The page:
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I've an object that looks like this, and users have been populating the attributes post-initialization, e.g.

class ObjectThingy:
    def __init__(self):
        self.att1 = set() # set(tuple)
        self.att2 = {} # dict(str:str)

attribute1 = [('foo', 'bar'), ('soap', 'bar'), ('gastro', 'bar')]
attribute2 = {'hello': 'world', 'foo': 'bar'}

ot = ObjectThingy()
ot.att1 = attribute1
ot.att2 = attribute2

And now I'm trying to write an object loader without changing the number of variables in __init__ (maybe optional *args and **kwargs are okay though). I came up with a staticmethod that returns the an instantiation of the class:

import json

attribute1 = [('foo', 'bar'), ('soap', 'bar'), ('gastro', 'bar')]
attribute2 = {'hello': 'world', 'foo': 'bar'}

with open('object.json', 'w') as fout:
    _json = {'att1': attribute1, 'att2': attribute2}
    json.dump(_json, fout)


class ObjectThingy:
    def __init__(self):
        self.att1 = set() # set(tuple)
        self.att2 = {} # dict(str:str)
        
    @staticmethod
    def load(jsonfile):
        with open(jsonfile) as fin:
            _json = json.load(fin)
            
        att1 = set(map(tuple, _json['att1']))
        att2 = _json['att2']
        
        ot = ObjectThingy()
        ot.att1.update(att1)
        
        for k,v in att2.items():
            ot.att2[k] = v
        
        return ot

It kind of works but seems sort of off when I'm trying to just populate the object attributes when loading instead of initializing them. And I try another pattern where I minimize my loading function and offload the operations to checks using kwargs during initialization:

class ObjectThingy:
    def __init__(self, **kwargs):
        
        if 'att1' in kwargs and all(type(t) == tuple for t in kwargs['att1']):
            self.att1 = set(map(tuple, kwargs['att1']))
        else:
            self.att1 = set() # set(tuple)
            
        if 'att2' in kwargs and isinstance(kwargs['att2'], dict):
            self.att2 = kwargs['att2']
        else:
            self.att2 = set() # set(tuple)
            
        
    @staticmethod
    def load(jsonfile):
        with open(jsonfile) as fin:
            _json = json.load(fin)
            
        att1 = set(map(tuple, _json['att1']))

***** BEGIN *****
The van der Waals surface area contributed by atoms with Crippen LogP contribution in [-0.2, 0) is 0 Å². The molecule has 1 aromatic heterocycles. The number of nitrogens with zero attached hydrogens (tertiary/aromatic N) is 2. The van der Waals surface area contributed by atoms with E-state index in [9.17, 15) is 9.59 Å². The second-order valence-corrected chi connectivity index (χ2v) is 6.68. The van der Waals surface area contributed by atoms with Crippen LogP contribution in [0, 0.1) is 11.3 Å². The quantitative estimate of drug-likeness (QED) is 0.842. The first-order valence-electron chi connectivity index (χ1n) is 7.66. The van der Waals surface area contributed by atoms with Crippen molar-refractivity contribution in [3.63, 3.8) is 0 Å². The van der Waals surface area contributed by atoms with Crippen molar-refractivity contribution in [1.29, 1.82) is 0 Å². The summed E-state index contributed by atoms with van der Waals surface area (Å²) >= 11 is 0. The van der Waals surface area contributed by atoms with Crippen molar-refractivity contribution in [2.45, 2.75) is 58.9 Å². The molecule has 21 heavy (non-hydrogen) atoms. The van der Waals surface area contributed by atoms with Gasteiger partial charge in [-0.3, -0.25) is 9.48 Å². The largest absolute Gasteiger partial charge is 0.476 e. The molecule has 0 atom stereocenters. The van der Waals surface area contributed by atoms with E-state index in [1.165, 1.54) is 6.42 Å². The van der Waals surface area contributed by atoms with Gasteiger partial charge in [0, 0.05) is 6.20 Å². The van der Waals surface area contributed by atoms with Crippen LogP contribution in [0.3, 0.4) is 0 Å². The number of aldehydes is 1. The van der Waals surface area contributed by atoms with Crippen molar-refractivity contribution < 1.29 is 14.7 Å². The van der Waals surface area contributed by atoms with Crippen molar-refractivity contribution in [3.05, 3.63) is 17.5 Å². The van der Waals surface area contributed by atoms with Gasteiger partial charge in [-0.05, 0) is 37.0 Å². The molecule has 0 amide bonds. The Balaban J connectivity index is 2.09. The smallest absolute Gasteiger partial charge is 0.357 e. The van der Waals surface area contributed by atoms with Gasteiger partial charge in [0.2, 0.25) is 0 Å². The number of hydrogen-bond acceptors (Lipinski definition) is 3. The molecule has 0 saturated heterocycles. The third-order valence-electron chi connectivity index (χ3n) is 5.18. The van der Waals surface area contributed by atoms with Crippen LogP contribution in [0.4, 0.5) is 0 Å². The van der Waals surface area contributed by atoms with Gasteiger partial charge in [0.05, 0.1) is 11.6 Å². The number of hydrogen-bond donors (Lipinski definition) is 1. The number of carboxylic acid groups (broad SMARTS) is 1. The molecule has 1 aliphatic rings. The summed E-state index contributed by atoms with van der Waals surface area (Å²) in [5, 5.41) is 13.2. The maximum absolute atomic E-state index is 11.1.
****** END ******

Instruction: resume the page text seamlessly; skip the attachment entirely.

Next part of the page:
att2 = _json['att2']
        
        return ObjectThingy(att1=att1, att2=att2)

ot3 = ObjectThingy.load('object.json')

print(ot3.att1)
print(ot3.att2)

Are there specific use-cases for which the previous/latter solution is preferred?

Are there other idiomatic patterns that we can use for similar object loading functions (pickling is not possible in my task)?

Is there any other possible way to load the object with/without staticmethod?

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  • 5
    \$\begingroup\$ You have 6 answers using classmethod on SO, one dating back to '13. Is your question genuine? \$\endgroup\$
    – Peilonrayz
    Commented Jul 7 at 12:16
  • \$\begingroup\$ Yes it's genuine... \$\endgroup\$
    – alvas
    Commented Jul 8 at 10:05
  • \$\begingroup\$ att1 and att2 should be constructor params. Your own factory function violates the class integrity when you do ot.att1.update(att1) and ot.att2[k] = v. -> def __init__(self, att1=None, att2=None): self.att1 = att1 or set(); self.att2 = att2 or dict(). By providing defaults you don't run into conflicts with existing code. \$\endgroup\$ Commented Jul 9 at 12:54
  • \$\begingroup\$ And this is bad code: ot = ObjectThingy(); ot.att1 = attribute1; ot.att2 = attribute2. So probably it would be an good idea to provide accessors for att1 and att2. \$\endgroup\$ Commented Jul 9 at 12:56

1 Answer 1

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comment vs. annotation

        self.att1 = set() # set(tuple)
        self.att2 = {} # dict(str:str)